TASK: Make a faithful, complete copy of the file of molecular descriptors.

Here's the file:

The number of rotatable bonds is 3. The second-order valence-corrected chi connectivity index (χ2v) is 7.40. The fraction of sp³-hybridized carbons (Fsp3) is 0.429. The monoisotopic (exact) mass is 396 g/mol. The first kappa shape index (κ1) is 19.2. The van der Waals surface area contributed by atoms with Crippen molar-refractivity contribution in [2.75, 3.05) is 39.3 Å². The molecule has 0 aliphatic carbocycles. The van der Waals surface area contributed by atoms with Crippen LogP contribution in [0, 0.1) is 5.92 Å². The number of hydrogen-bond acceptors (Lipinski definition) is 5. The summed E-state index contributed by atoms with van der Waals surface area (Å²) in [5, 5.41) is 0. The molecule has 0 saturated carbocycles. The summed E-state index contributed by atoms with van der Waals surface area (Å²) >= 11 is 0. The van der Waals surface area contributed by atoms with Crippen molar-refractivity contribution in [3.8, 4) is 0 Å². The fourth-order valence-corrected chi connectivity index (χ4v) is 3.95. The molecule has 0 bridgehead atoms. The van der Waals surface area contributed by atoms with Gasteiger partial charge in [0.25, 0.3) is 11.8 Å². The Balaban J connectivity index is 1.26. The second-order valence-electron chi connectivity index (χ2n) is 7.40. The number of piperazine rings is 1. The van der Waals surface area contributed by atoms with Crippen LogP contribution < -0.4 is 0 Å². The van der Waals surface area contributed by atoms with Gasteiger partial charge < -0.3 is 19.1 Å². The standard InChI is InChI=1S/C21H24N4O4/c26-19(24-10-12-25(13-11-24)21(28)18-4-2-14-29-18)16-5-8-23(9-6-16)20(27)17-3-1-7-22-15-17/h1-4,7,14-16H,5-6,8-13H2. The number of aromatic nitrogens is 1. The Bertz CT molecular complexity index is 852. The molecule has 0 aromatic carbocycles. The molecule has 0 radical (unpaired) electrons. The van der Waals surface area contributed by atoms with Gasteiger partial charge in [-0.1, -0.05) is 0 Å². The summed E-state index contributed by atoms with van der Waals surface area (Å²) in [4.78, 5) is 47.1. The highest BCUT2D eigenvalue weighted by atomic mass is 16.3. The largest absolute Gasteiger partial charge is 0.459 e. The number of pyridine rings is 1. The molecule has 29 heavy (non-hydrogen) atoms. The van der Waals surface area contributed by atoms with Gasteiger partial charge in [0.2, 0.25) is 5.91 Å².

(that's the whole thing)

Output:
The number of rotatable bonds is 3. The second-order valence-corrected chi connectivity index (χ2v) is 7.40. The fraction of sp³-hybridized carbons (Fsp3) is 0.429. The monoisotopic (exact) mass is 396 g/mol. The first kappa shape index (κ1) is 19.2. The van der Waals surface area contributed by atoms with Crippen molar-refractivity contribution in [2.75, 3.05) is 39.3 Å². The molecule has 0 aliphatic carbocycles. The van der Waals surface area contributed by atoms with Crippen LogP contribution in [0, 0.1) is 5.92 Å². The number of hydrogen-bond acceptors (Lipinski definition) is 5. The summed E-state index contributed by atoms with van der Waals surface area (Å²) in [5, 5.41) is 0. The molecule has 0 saturated carbocycles. The summed E-state index contributed by atoms with van der Waals surface area (Å²) >= 11 is 0. The van der Waals surface area contributed by atoms with Crippen molar-refractivity contribution in [3.8, 4) is 0 Å². The fourth-order valence-corrected chi connectivity index (χ4v) is 3.95. The molecule has 0 bridgehead atoms. The van der Waals surface area contributed by atoms with Gasteiger partial charge in [0.25, 0.3) is 11.8 Å². The Balaban J connectivity index is 1.26. The second-order valence-electron chi connectivity index (χ2n) is 7.40. The number of piperazine rings is 1. The van der Waals surface area contributed by atoms with Crippen LogP contribution < -0.4 is 0 Å². The van der Waals surface area contributed by atoms with Gasteiger partial charge < -0.3 is 19.1 Å². The standard InChI is InChI=1S/C21H24N4O4/c26-19(24-10-12-25(13-11-24)21(28)18-4-2-14-29-18)16-5-8-23(9-6-16)20(27)17-3-1-7-22-15-17/h1-4,7,14-16H,5-6,8-13H2. The number of aromatic nitrogens is 1. The Bertz CT molecular complexity index is 852. The molecule has 0 aromatic carbocycles. The molecule has 0 radical (unpaired) electrons. The van der Waals surface area contributed by atoms with Gasteiger partial charge in [-0.1, -0.05) is 0 Å². The summed E-state index contributed by atoms with van der Waals surface area (Å²) in [4.78, 5) is 47.1. The highest BCUT2D eigenvalue weighted by atomic mass is 16.3. The largest absolute Gasteiger partial charge is 0.459 e. The number of pyridine rings is 1. The molecule has 29 heavy (non-hydrogen) atoms. The van der Waals surface area contributed by atoms with Gasteiger partial charge in [0.2, 0.25) is 5.91 Å².